How to go from Blocker to Jammer

(without giving up completely)

When I started skating with Dorset Roller Girls in 2016 I had absolutely zero interest in jamming. It looked way too hard, way too exhausting, and I didn’t really understand the scoring system. My extremely basic roller derby knowledge led me to believe that jammers were often small and nippy so, as a slightly taller and slightly heavier than average person, I decided to become a blocker.

After about a year, I slowly started dipping my toe stop into the jamming waters, offering to do a jam at scrimmage every now and then. At that time, the main thing that was holding me back was that after two minutes of jamming I felt like I was dying. I’d never played a team sport before (school sports don’t count when you put zero effort in and never get picked), I didn’t cross train and I ate what I wanted whenever I wanted. Basically, I was majorly unfit. But the following year I did what many people that get obsessed with getting good at roller derby do: I started going to the gym regularly, I ate properly and I went hunting for gainz. When I was finally fitter than I had ever been in my life, my attitude towards jamming started to change. When your lungs aren’t burning and you’re not wishing for the sweet relief of death, jamming is actually pretty fun. I started flirting with jamming more and more, trying to improve by getting a few more jams’ experience under my belt every week at league scrimmage, pivoting more, and volunteering to take the star at mixers. But I didn’t want to commit to it. Now that my mindset has changed, I’m a bit embarrassed to admit that the only reason why I didn’t want to log my interest in becoming a full-time jammer was that our A team’s jammer spots were already filled, so I could either stay comfortably in one of the eleven blocker spots available, or commit to getting better at jamming and not get rostered for British Champs. I chose the former, because I hate failing.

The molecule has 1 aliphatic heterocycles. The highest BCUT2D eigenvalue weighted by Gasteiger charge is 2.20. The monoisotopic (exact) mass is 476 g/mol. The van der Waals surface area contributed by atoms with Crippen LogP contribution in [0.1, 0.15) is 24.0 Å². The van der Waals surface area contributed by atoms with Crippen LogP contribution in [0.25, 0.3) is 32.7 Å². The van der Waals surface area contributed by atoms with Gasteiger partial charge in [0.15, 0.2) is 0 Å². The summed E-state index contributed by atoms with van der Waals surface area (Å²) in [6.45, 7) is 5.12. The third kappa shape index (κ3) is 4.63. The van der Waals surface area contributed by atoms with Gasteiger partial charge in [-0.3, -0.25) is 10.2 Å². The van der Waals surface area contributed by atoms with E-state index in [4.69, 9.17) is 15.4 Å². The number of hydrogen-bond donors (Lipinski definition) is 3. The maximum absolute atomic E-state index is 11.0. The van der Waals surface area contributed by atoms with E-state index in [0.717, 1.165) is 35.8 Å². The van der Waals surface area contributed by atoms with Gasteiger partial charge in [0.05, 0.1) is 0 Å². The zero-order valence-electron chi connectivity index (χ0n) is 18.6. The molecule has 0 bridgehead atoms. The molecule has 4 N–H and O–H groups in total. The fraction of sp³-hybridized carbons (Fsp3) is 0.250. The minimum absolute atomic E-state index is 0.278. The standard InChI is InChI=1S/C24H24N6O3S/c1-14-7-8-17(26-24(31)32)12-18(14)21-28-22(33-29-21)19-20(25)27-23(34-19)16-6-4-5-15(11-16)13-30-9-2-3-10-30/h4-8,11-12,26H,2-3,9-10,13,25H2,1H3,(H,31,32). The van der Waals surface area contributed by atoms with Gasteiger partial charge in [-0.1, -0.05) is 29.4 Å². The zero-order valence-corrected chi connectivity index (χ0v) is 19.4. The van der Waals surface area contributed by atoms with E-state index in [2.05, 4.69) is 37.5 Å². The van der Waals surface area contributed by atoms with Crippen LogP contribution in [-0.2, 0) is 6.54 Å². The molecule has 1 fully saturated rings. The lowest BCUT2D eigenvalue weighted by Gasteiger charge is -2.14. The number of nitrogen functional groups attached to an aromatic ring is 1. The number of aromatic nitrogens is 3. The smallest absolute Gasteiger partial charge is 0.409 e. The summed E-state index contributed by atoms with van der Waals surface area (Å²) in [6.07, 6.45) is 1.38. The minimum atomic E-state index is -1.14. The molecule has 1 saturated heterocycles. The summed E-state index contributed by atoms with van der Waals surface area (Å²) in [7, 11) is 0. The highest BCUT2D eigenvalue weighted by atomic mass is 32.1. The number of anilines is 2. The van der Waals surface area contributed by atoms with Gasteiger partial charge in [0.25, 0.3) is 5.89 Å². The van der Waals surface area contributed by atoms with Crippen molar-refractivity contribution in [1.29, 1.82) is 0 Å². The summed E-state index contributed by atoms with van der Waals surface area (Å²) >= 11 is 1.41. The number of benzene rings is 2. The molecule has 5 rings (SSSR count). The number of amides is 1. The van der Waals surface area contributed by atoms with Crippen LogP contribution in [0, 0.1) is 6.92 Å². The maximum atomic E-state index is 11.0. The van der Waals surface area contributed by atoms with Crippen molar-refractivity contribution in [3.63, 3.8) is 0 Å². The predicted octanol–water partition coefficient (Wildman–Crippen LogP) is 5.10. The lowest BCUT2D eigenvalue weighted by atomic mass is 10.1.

Photo by Lotus Photography UK.

My A team jamming debut against Killa Hurtz. Photo by Lotus Photography UK.

Although I blocked all four games of 2017 Champs, I wasn’t actually that amazing at blocking. I was pretty mediocre. Basically, I blocked like a jammer: I never stuck with my wall. So, when a jammer spot unexpectedly opened up midway through the season and I was asked if I wanted to switch positions full-time, I leaped at the opportunity. Although I felt completely chuffed and honestly quite validated to be put on the jammer rotation, I was also aware that my new position was a lucky break with minimum effort on my part. In the first game of the 2018 South West Season, I made my jamming debut with DRG’s B-Side against Bath Roman Rollers, and it just so happened that our final jam —that I’d jammed in — was the jam that won us the game. Back then, my specialty was apex jumping (even when jamming was just my bit-on-the-side) and it had finally paid off in a real-life game scenario. Obviously, I was ecstatic. But, like with all good stories of triumph, this win also comes with a fall.